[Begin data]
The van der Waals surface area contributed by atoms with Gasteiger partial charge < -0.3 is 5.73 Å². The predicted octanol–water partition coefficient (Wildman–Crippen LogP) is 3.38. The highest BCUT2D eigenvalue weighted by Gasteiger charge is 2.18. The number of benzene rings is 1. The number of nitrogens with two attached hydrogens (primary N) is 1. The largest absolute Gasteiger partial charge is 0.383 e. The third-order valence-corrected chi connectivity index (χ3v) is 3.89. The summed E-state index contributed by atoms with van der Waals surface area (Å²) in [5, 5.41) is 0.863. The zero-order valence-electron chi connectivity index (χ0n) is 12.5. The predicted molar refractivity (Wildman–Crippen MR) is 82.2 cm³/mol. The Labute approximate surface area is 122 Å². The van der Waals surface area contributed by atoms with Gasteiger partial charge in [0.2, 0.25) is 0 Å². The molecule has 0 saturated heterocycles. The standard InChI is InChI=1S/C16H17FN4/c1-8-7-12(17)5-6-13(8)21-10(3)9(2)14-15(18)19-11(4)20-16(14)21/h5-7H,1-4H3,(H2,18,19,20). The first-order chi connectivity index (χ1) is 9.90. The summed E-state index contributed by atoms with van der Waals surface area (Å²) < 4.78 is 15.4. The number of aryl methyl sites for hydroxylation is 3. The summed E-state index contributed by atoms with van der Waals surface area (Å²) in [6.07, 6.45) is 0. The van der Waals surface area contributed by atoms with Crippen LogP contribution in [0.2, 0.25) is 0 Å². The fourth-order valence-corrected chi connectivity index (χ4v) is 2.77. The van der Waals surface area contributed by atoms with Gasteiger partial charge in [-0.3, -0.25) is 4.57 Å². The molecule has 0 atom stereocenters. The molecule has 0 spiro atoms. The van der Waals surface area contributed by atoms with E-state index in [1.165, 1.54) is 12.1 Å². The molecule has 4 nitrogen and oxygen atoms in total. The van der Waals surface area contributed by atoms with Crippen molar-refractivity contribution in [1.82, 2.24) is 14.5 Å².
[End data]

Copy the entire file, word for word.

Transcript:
The van der Waals surface area contributed by atoms with Gasteiger partial charge < -0.3 is 5.73 Å². The predicted octanol–water partition coefficient (Wildman–Crippen LogP) is 3.38. The highest BCUT2D eigenvalue weighted by Gasteiger charge is 2.18. The number of benzene rings is 1. The number of nitrogens with two attached hydrogens (primary N) is 1. The largest absolute Gasteiger partial charge is 0.383 e. The third-order valence-corrected chi connectivity index (χ3v) is 3.89. The summed E-state index contributed by atoms with van der Waals surface area (Å²) in [5, 5.41) is 0.863. The zero-order valence-electron chi connectivity index (χ0n) is 12.5. The predicted molar refractivity (Wildman–Crippen MR) is 82.2 cm³/mol. The Labute approximate surface area is 122 Å². The van der Waals surface area contributed by atoms with Gasteiger partial charge in [0.2, 0.25) is 0 Å². The molecule has 0 saturated heterocycles. The standard InChI is InChI=1S/C16H17FN4/c1-8-7-12(17)5-6-13(8)21-10(3)9(2)14-15(18)19-11(4)20-16(14)21/h5-7H,1-4H3,(H2,18,19,20). The first-order chi connectivity index (χ1) is 9.90. The summed E-state index contributed by atoms with van der Waals surface area (Å²) < 4.78 is 15.4. The number of aryl methyl sites for hydroxylation is 3. The summed E-state index contributed by atoms with van der Waals surface area (Å²) in [6.07, 6.45) is 0. The van der Waals surface area contributed by atoms with Crippen LogP contribution in [0.2, 0.25) is 0 Å². The fourth-order valence-corrected chi connectivity index (χ4v) is 2.77. The van der Waals surface area contributed by atoms with Gasteiger partial charge in [-0.3, -0.25) is 4.57 Å². The molecule has 0 atom stereocenters. The molecule has 0 spiro atoms. The van der Waals surface area contributed by atoms with E-state index in [1.165, 1.54) is 12.1 Å². The molecule has 4 nitrogen and oxygen atoms in total. The van der Waals surface area contributed by atoms with Crippen molar-refractivity contribution in [1.82, 2.24) is 14.5 Å².